The company hopes this will make up for the weakening of its brandsSince quantity over quality doesn't seem to cut it anymore, Acer is doing all it can to add value and appeal to its most relevant products. What we've just learned is precisely what products will get this consideration.
Up until 2008-2009, Acer lived mostly off netbooks, since they were cheap but just good enough for emerging markets, like China.
Tablets eventually appeared though, just when the netbook market was reaching saturation, which marked the start of Acer's decline.
2011 and 2012 were spent by the company in a frenzy of direction adjustment and tactical revision. The declining financial status was a consequence of failing to keep up with the times.
Acer is still very much in the game though, and intends to stay there by traveling four paths at once.
According to the company, as reported by Digitimes, Acer will concentrate on digital devices for sale under the brands Gateway and Packard Bell, smart hand-held devices, business-use products (including government procurement projects) and touchscreens.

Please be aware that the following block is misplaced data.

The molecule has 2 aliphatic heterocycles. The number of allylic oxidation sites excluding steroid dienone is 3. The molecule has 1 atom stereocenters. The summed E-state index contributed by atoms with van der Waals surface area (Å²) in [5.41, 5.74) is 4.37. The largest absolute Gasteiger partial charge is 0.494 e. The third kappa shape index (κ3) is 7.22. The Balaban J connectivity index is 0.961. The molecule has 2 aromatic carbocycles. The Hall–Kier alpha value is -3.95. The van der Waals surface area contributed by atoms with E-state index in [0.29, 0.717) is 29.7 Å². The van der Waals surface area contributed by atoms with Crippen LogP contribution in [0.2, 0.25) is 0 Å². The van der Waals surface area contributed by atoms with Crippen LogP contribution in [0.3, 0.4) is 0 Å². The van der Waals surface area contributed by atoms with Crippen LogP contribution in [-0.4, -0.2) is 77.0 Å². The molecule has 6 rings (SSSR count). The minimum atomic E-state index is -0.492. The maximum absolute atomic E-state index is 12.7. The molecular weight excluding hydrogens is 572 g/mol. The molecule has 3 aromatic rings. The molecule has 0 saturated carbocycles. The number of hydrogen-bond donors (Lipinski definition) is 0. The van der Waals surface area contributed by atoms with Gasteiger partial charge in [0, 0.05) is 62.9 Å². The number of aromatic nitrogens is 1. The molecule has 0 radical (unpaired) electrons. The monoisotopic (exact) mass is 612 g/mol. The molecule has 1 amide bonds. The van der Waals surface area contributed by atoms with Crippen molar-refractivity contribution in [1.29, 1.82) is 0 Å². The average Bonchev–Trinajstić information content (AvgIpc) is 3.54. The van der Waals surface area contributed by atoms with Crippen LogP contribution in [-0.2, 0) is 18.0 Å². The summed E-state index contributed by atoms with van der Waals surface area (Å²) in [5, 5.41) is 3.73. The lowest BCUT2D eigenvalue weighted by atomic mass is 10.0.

Business-use products will be promoted through supply contracts with the governments of emerging markets, like China, India, Thailand. The acquisition of China-based Founder should help here, although it hasn't helped much yet.
Ultrabooks and all-in-on (AiO) computers will act as the channel for touch panel sales.
In the handheld device department, Acer will launch Android and Windows tablets (Windows 8/RT) and smartphones.
As for the Gateway and Packard Bell brands, they will be applied to audio/video and other home-use digital devices, most of them featuring wireless support.
Acer has already started walking down these four roads, having introduced items like the Liquid E1 Android phone, the Iconia B1 7-inch low-cost tablet, laptops with “retina-class” displays and business PCs.
Nevertheless, most of the new products will debut in the second quarter of the year (Q2 2013) and afterwards.